Implementation of living wage policy leads to fewer jobs, hours, less training: Report

But supporters claim it’s a tool that can help people climb out of poverty
By Sarah Dobson
|Canadian HR Reporter|Last Updated: 02/10/2014

In 2011, the City of New Westminster in British Columbia became the first — and only — Canadian city to adopt a living wage ordinance.

Under the ordinance, all firms that are contracted directly or subcontracted by the city to provide services on city premises must pay employees who perform the services a living wage — an hourly amount to cover basic expenses. The figure for 2013 for the lower mainland is $19.62 per hour, assuming no benefits are provided by the employer.

But this may not be the best approach, according to a report from the Fraser Institute, a research and educational organization, which said employers respond to living wage policies by cutting back on jobs, hours and on-the-job training. They also end up hiring more qualified workers at the expense of those with fewer skills in order to offset some of the higher wage costs.

“The evidence tells us when you move from say a $10 minimum wage to about a $20 living wage, you can expect employment reductions for people at the very low end of the skill and wage distribution anywhere between 12 and 17 per cent, so I think if we care about people that have the least amount of skills and low wages, the last thing we want to do is reduce job opportunities,” said Charles Lammam, a resident scholar in economic policy at the Fraser Institute in Vancouver.

When faced with an artificially higher wage, employers are going to hire the most skilled, most productive workers — and those workers are the ones who will be paid higher wages anyway, said Lammam, who wrote the report.

“The result then is people who have less skill, less education are the ones that will be passed on first because their productivity levels are not going to match the new wage rate mandated by government.”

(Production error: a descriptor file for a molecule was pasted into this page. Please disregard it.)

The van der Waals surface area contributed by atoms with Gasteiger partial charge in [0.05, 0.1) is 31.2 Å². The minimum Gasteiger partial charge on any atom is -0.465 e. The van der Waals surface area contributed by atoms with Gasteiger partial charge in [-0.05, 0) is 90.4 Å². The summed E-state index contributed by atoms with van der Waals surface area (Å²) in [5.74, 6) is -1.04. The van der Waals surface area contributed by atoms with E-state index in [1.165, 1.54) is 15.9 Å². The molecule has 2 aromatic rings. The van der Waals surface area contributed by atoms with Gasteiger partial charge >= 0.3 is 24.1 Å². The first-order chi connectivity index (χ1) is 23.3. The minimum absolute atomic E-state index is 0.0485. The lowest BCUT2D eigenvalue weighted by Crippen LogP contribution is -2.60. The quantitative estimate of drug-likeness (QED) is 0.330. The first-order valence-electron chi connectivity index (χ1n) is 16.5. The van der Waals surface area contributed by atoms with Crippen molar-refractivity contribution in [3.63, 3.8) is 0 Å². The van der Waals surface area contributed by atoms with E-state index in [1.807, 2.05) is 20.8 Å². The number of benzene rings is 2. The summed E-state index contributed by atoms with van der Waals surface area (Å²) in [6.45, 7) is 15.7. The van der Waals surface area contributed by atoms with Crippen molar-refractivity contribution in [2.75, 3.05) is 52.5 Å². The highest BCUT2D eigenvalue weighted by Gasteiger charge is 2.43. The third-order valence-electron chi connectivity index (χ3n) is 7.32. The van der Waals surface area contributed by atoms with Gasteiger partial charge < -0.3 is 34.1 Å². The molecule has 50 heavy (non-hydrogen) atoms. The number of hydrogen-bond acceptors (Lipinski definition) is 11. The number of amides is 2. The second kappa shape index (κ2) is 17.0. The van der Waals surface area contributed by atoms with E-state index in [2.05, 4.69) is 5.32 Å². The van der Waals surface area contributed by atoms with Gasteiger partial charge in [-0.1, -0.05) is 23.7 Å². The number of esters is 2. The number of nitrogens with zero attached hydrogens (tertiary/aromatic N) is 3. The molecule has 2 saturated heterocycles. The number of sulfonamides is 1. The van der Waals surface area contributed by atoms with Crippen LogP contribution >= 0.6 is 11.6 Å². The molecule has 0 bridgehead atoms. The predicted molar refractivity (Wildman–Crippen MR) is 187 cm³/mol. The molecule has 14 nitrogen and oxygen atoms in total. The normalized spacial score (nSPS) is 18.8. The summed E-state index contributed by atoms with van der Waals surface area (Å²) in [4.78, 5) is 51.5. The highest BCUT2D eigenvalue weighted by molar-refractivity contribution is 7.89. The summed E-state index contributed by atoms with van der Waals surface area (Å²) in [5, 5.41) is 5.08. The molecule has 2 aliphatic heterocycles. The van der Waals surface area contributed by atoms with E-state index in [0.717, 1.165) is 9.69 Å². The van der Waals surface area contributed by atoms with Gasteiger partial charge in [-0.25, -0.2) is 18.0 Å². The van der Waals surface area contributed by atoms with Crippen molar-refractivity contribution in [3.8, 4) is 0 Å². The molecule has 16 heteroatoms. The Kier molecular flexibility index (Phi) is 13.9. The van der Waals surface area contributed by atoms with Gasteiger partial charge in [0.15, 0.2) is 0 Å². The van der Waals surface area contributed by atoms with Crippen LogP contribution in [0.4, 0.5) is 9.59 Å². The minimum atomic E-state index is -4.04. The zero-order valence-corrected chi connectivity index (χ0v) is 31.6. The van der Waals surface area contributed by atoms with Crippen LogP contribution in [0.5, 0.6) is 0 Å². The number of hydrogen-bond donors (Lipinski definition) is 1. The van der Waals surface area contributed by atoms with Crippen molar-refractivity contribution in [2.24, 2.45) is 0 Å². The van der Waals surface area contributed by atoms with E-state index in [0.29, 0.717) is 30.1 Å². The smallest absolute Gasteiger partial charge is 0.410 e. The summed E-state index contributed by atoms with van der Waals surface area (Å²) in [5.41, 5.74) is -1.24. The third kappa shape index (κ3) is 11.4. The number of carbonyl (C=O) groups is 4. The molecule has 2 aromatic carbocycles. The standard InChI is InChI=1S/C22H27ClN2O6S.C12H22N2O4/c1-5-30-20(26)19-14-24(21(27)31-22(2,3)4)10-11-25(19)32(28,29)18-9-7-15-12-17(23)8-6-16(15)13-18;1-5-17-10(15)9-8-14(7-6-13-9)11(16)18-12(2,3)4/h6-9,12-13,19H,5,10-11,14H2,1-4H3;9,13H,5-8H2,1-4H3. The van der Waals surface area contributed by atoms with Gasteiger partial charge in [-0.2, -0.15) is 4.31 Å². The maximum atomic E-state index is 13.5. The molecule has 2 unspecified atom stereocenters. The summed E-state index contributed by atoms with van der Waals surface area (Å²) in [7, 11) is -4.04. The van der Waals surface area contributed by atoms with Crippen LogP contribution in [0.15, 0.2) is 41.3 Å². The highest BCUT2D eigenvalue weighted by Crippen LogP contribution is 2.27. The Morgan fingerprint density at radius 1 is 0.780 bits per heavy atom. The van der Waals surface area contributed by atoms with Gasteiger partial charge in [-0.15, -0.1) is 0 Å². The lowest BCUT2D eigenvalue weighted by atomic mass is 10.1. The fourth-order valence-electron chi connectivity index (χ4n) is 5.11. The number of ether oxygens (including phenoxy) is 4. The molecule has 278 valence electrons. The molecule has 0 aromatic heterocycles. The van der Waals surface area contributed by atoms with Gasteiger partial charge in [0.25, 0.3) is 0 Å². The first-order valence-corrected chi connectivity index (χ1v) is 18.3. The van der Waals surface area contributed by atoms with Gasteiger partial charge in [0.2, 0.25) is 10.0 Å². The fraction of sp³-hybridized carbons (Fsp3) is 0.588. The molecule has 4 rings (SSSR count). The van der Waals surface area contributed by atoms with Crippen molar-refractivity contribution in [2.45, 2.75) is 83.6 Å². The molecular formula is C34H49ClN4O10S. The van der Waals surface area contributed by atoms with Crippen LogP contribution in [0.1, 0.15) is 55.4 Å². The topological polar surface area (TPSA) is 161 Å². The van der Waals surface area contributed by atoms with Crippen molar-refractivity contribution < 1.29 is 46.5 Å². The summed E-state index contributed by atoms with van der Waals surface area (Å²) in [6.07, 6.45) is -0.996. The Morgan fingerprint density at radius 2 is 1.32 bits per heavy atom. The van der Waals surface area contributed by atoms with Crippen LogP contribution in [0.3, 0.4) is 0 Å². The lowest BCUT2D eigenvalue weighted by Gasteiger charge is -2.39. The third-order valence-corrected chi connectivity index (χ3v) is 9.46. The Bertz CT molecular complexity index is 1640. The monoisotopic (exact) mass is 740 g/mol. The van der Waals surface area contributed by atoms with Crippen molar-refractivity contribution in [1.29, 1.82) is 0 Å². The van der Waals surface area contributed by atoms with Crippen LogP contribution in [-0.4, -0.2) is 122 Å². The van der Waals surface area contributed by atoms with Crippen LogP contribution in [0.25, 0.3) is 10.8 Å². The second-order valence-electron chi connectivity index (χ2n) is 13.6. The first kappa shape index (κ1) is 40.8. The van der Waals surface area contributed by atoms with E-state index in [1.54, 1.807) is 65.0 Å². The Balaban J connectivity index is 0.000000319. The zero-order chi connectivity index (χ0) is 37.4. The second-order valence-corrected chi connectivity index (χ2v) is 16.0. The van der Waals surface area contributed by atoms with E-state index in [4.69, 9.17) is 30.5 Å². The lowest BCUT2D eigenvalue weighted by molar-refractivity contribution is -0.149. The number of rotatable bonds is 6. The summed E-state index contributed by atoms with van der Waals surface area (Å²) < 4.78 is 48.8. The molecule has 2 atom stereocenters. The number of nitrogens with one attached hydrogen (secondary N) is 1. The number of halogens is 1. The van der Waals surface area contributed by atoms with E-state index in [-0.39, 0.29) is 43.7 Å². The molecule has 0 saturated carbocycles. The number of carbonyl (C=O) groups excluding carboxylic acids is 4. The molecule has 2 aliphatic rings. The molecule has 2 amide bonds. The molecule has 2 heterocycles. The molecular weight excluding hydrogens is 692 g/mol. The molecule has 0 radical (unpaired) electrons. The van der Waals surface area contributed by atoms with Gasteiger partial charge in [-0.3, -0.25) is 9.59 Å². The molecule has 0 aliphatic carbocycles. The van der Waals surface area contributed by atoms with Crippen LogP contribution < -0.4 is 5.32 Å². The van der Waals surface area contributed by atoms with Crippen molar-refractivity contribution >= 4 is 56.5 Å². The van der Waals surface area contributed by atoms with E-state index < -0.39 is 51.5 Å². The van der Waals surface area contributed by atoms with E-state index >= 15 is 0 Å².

In some cases, minimum wage increases or living wages actually hurt the people they’re intended to help, said Plamen Petkov, vice-president for Ontario at the Canadian Federation of Independent Business (CFIB) in Toronto.

“If a business owner cannot cope with the increases, they’ll have no choice but either to reduce hours, to lay off employees, not to extend contracts with contract employees — and usually those are the people who rely on minimum wage, so they end up being the ones who are really hurt,” he said.

“As opposed to really helping those who are dependent on a living wage or minimum wage, that’s not really the case or at least we don’t see sufficient evidence to support that. If there was evidence, then pretty much every city, every municipality would have been asking for a living wage right now. And that’s not really what we’re seeing here.”

In fact, the “overwhelming proportion” of those benefiting from living wage laws tend not to be poor, according to the Fraser Institute report The Economic Effects of Living Wage Laws.

And while living wage legislation may make them better off in terms of labour market earnings, they will experience a countervailing effect due to reduced eligibility for benefits from government social programs.

But Joan Burgess, director of human resources at the City of Westminster, said the living wage policy has been a positive experience — though it hasn’t had a quantifiable result.

“We are a fully unionized workplace and it was only a few positions at the lowest-paid level that were adjusted to meet the living wage. It hasn’t resulted in attracting more employees or a greater number of positions, it’s just been kind of status quo in that those few positions that were beneath the level of the living wage were adjusted to the living wage. I’m sure it has provided the opportunity to those employees that were provided with the living wage — it enhances their income and therefore, from an economic perspective, I’m sure they can spend a bit more. Do we actually see this? No.”

From a training perspective, the municipality provides training to all employees, as required within the scope of their duties, she said.

“We would not skimp on that training, regardless of the hourly wage being provided.”

And the city is careful about the number of positions it creates, working smarter rather than hiring new or creating new positions, said Burgess.